Misfortune and Mistake: The Financial Conditions and Decision-making Ability of High-cost Loan Borrowers

Leandro Carvalho, Arna Olafsson, Dan Silverman

NBER Working Paper No. 26328
Issued in September 2019
NBER Program(s):Public Economics Program

This paper studies the relationship between adverse financial conditions (“misfortunes”), imperfect decision-making (“mistakes”), and the demand for high-cost credit. Imperfect choices are hard to identify; unobserved factors can justify many behaviors as optimal. We address this by linking administrative and experimental data. Bank records from Iceland detail the financial conditions associated with high-cost loan demand. The experiments manipulate constraints, while holding preferences and beliefs constant, to identify choice imperfections and measure decision-making ability. We then relate loan demand to decision-making ability and measures of constraints and preferences. High-cost borrowers are especially illiquid in the days leading up to getting a loan. They also have much lower decision-making ability: 28% of loan dollars are lent to the bottom 10% of the decision-making ability distribution, and 53% are lent to the bottom 20%. The relationship between decision-making ability and loan demand is not explained by demographic characteristics, granular information on financial conditions, or measures of preferences from the experiments, and is mirrored by the relationship between decision-making ability and an unambiguous “mistake,” the accrual of insufficient fund fees. Estimates from U.S. survey data are quantitatively similar. The results thus provide evidence that both misfortune and mistake are important for high-cost loan demand.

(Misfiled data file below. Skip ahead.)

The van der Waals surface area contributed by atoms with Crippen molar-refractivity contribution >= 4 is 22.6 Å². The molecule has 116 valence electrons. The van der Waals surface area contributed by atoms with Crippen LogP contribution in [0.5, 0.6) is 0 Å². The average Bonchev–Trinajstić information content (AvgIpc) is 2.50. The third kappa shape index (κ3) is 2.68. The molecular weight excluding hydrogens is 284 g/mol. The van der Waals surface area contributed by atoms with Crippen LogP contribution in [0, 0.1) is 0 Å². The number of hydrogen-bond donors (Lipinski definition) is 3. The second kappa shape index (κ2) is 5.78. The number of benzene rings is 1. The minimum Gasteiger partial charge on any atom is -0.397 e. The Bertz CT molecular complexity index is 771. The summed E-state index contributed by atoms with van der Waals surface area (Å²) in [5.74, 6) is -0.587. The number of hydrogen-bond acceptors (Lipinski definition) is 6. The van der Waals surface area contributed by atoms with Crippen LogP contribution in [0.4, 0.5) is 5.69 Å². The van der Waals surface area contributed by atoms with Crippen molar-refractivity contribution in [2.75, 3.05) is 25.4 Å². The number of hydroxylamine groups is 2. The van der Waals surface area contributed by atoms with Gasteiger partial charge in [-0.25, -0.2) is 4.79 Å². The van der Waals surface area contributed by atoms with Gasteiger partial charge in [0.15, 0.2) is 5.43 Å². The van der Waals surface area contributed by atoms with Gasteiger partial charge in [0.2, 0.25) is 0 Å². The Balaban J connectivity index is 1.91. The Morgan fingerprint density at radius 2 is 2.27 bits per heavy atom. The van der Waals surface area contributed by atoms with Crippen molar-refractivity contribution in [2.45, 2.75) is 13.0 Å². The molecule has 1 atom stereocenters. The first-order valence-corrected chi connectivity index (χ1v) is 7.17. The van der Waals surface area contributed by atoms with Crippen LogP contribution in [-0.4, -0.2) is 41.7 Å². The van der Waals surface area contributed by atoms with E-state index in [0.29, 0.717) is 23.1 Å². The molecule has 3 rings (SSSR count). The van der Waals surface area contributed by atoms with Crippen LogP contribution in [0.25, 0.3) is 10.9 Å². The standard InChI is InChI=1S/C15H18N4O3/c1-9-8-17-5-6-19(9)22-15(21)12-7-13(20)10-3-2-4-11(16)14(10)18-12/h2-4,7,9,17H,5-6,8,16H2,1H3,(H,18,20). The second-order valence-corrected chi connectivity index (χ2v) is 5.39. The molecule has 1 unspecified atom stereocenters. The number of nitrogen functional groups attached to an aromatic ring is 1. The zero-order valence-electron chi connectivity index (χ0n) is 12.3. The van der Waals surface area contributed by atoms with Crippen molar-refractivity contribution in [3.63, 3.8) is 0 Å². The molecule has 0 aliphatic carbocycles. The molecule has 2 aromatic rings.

You may purchase this paper on-line in .pdf format from ($5) for electronic delivery.

Access to NBER Papers

You are eligible for a free download if you are a subscriber, a corporate associate of the NBER, a journalist, an employee of the U.S. federal government with a ".GOV" domain name, or a resident of nearly any developing country or transition economy.

If you usually get free papers at work/university but do not at home, you can either connect to your work VPN or proxy (if any) or elect to have a link to the paper emailed to your work email address below. The email address must be connected to a subscribing college, university, or other subscribing institution. Gmail and other free email addresses will not have access.


Machine-readable bibliographic record - MARC, RIS, BibTeX

Document Object Identifier (DOI): 10.3386/w26328

NBER Videos

National Bureau of Economic Research, 1050 Massachusetts Ave., Cambridge, MA 02138; 617-868-3900; email:

Contact Us